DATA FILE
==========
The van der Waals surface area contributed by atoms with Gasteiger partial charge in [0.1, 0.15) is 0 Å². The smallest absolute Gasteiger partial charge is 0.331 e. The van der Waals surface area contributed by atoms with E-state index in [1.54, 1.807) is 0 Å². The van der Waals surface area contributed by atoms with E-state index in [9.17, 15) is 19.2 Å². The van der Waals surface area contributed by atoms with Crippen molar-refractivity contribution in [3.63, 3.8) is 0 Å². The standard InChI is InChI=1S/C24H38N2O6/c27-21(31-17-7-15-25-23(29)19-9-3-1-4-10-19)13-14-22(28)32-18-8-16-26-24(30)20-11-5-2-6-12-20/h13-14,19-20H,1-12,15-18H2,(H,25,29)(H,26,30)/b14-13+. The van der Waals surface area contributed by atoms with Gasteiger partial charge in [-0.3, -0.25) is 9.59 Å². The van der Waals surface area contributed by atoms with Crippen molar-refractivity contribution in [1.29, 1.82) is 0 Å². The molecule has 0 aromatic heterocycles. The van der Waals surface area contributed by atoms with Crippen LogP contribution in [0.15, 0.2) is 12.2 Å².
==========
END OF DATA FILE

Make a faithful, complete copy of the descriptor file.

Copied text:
The van der Waals surface area contributed by atoms with Gasteiger partial charge in [0.1, 0.15) is 0 Å². The smallest absolute Gasteiger partial charge is 0.331 e. The van der Waals surface area contributed by atoms with E-state index in [1.54, 1.807) is 0 Å². The van der Waals surface area contributed by atoms with E-state index in [9.17, 15) is 19.2 Å². The van der Waals surface area contributed by atoms with Crippen molar-refractivity contribution in [3.63, 3.8) is 0 Å². The standard InChI is InChI=1S/C24H38N2O6/c27-21(31-17-7-15-25-23(29)19-9-3-1-4-10-19)13-14-22(28)32-18-8-16-26-24(30)20-11-5-2-6-12-20/h13-14,19-20H,1-12,15-18H2,(H,25,29)(H,26,30)/b14-13+. The van der Waals surface area contributed by atoms with Gasteiger partial charge in [-0.3, -0.25) is 9.59 Å². The van der Waals surface area contributed by atoms with Crippen molar-refractivity contribution in [1.29, 1.82) is 0 Å². The molecule has 0 aromatic heterocycles. The van der Waals surface area contributed by atoms with Crippen LogP contribution in [0.15, 0.2) is 12.2 Å².